Two poems by Jennifer Wong

Two poems from Goldfish (Chameleon Press, 2013)

Mother and Child

You showed me how to tell
a fresh egg by its shell,
holding it up against the lamp.

You’d look up at the sky, predict
from the stillness of the air
when the rain would arrive.

The language of your dishes:
ginger and tangerine peel julienned
to the finest; fish steamed to perfection.

On long summer nights
you’d lull me to sleep
in the breeze of your palm leaf fan.

Even caning, when it happened,
was a way of loving despite the hurt.
It has made me a braver girl.

And that first time I stood on the swing,
facing the wind, flying forward,
seeing the world with your help,

leaving but not leaving you.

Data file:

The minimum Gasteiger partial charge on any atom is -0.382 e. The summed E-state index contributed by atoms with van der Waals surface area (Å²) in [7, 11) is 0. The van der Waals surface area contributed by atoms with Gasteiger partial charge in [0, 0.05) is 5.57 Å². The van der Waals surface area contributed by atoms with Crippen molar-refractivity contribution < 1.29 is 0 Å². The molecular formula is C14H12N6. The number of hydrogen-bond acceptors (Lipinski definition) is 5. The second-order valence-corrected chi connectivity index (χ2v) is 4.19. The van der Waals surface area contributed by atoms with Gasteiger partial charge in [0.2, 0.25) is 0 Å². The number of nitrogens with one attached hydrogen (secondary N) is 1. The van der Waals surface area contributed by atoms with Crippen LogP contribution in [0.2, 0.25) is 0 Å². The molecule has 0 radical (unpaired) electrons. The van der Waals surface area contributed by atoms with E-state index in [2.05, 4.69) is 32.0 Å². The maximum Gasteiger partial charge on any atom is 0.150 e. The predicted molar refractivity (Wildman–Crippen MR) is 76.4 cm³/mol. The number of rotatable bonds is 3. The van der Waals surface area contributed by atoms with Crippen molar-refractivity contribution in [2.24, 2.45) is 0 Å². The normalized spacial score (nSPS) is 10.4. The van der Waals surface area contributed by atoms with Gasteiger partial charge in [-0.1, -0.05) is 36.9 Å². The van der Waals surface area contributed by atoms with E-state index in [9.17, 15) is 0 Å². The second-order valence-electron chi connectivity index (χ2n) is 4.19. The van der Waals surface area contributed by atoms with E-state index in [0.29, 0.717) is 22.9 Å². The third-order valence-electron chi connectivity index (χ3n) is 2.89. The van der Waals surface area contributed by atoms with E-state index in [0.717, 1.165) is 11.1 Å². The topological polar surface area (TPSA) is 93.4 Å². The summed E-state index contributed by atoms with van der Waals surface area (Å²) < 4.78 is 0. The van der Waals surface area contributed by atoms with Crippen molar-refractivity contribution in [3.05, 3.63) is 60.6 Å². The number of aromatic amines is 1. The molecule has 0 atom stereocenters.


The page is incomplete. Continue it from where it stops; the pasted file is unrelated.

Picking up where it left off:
My five elements.
The flowers of hero trees.
The gravity of earth and history.
A red boiled egg on my birthday.
The red bit in my Chunghwa pencil.
The language of protest
runs in my body, flows in my blood.
The explosion of the fire crackers.
I dream the Dream of the Red Chamber.
I drink the red sorghum wine.
Five bright stars shine on the red carpet.
A white bauhinia grows on the same red.
Red is our metaphor. Look at the red baby
of Zhang Xiao Gang. Look. Look.
You never forget.
The red lanterns sway in the dark.
Even in my sleep, the red blood flows.
Jennifer Wong is a Hong Kong-born poet. She is the author of Goldfish (Chameleon Press, 2013). She has received the Young Artist Award from the Hong Kong Arts Development Council in 2014. She is now working on a PhD on Chinese diaspora poetry at Oxford Brookes. Twitter @jennywcreative